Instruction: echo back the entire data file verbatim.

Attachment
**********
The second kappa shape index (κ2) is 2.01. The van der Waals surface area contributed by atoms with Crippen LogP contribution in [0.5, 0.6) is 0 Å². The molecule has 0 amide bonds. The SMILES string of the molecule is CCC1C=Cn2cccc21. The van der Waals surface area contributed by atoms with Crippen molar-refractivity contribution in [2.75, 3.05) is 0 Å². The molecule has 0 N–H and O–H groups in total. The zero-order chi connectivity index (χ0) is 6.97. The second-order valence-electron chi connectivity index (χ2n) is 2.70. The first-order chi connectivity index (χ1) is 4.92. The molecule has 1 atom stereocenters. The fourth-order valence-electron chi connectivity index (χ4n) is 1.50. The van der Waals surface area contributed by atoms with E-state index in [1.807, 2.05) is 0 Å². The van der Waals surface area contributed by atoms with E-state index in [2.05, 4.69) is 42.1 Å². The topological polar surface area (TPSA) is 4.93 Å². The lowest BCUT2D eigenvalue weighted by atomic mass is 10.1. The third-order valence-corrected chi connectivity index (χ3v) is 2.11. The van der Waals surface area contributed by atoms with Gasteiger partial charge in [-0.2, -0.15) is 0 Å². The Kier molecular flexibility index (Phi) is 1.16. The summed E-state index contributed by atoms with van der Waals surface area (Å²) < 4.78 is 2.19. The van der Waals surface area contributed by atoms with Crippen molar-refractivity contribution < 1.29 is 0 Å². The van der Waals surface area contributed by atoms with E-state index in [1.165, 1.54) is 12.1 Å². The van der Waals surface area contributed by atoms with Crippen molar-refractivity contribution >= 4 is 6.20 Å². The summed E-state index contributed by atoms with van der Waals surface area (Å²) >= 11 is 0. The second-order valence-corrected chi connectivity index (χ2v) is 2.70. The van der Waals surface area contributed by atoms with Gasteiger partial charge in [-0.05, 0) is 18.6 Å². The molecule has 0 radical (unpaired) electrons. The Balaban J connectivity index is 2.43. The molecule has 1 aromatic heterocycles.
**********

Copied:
The second kappa shape index (κ2) is 2.01. The van der Waals surface area contributed by atoms with Crippen LogP contribution in [0.5, 0.6) is 0 Å². The molecule has 0 amide bonds. The SMILES string of the molecule is CCC1C=Cn2cccc21. The van der Waals surface area contributed by atoms with Crippen molar-refractivity contribution in [2.75, 3.05) is 0 Å². The molecule has 0 N–H and O–H groups in total. The zero-order chi connectivity index (χ0) is 6.97. The second-order valence-electron chi connectivity index (χ2n) is 2.70. The first-order chi connectivity index (χ1) is 4.92. The molecule has 1 atom stereocenters. The fourth-order valence-electron chi connectivity index (χ4n) is 1.50. The van der Waals surface area contributed by atoms with E-state index in [1.807, 2.05) is 0 Å². The van der Waals surface area contributed by atoms with E-state index in [2.05, 4.69) is 42.1 Å². The topological polar surface area (TPSA) is 4.93 Å². The lowest BCUT2D eigenvalue weighted by atomic mass is 10.1. The third-order valence-corrected chi connectivity index (χ3v) is 2.11. The van der Waals surface area contributed by atoms with Gasteiger partial charge in [-0.2, -0.15) is 0 Å². The Kier molecular flexibility index (Phi) is 1.16. The summed E-state index contributed by atoms with van der Waals surface area (Å²) < 4.78 is 2.19. The van der Waals surface area contributed by atoms with Crippen molar-refractivity contribution < 1.29 is 0 Å². The van der Waals surface area contributed by atoms with E-state index in [1.165, 1.54) is 12.1 Å². The van der Waals surface area contributed by atoms with Crippen molar-refractivity contribution >= 4 is 6.20 Å². The summed E-state index contributed by atoms with van der Waals surface area (Å²) >= 11 is 0. The second-order valence-corrected chi connectivity index (χ2v) is 2.70. The van der Waals surface area contributed by atoms with Gasteiger partial charge in [-0.05, 0) is 18.6 Å². The molecule has 0 radical (unpaired) electrons. The Balaban J connectivity index is 2.43. The molecule has 1 aromatic heterocycles.